The History of Biological Theories

The History of Biological Theories

The History of Biological Theories

The History of Biological Theories


It gives great pleasure to write a book, but the author's greatest joy comes when his labours are ended, and he feels himself free to devote his attention to other things.

When I had completed this book, I found myself in that happy position; and not even the news that the whole edition had been sold provided an impetus great enough to drive me to take up the task again.

For revision became necessary. The book is a history, and history does not stand still. It develops unintermittently, bringing forth new ideas and continually throwing fresh light on the past.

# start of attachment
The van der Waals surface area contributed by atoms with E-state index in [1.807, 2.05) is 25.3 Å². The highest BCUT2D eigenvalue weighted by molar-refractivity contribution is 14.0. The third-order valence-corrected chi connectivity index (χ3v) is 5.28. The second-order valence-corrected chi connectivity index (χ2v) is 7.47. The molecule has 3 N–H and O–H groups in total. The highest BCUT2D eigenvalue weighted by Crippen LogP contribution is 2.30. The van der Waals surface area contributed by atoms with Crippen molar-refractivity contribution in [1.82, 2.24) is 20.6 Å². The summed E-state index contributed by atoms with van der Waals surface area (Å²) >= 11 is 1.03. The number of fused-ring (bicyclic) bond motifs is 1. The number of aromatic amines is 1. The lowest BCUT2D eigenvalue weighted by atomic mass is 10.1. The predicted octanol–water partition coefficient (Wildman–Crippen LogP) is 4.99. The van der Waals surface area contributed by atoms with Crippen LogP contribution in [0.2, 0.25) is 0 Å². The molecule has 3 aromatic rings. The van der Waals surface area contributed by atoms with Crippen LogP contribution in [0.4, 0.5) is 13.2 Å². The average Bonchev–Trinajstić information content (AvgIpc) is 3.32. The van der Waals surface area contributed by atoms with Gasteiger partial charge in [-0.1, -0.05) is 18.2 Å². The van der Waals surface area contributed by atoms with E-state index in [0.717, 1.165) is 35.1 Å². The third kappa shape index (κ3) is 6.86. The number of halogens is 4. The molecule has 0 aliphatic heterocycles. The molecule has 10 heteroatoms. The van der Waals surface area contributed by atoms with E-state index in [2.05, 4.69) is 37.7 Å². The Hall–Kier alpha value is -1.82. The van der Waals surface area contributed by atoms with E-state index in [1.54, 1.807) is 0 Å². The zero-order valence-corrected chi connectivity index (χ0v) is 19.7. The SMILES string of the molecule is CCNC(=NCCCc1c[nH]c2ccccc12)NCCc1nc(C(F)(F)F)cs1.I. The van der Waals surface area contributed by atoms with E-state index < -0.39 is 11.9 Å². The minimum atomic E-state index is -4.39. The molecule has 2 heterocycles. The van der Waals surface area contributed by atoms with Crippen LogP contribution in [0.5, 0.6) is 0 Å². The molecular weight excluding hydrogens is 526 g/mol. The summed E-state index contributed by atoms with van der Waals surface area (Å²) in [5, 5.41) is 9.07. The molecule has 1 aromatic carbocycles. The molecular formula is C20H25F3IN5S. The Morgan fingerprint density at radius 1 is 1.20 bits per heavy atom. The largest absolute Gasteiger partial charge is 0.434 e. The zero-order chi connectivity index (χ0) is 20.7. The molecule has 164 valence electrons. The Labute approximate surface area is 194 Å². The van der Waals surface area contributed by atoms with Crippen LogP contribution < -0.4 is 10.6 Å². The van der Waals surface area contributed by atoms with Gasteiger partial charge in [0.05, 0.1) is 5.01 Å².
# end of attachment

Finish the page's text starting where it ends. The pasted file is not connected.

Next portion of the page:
The demand for an English version encouraged me to a renewed effort, and, at the request of the English publishers, I set to work once more, abridging in places, in others making such alterations and additions as seemed absolutely essential to make the present situation clear.

I will not attempt to indicate what I have retained of the 1909 German edition, or what I have omitted. I will rather attempt to summarize, very briefly, the most outstanding changes which have occurred in the position of the sciences since the German edition of the book was published; such changes as are important for a true appreciation of the views here put forward.

That decline of interest in the Darwinian theory which was discussed in the German version, has steadily continued. To the theory that living organisms have developed, the more complex from the more simple, through countless eons of time, and that man has been evolved from an animal ancestor -- to this theory of evolution no weighty objection has been raised.

It is true that the theory has not received any clinching scientific proof. But it is, on so many lines of evidence, so . . .

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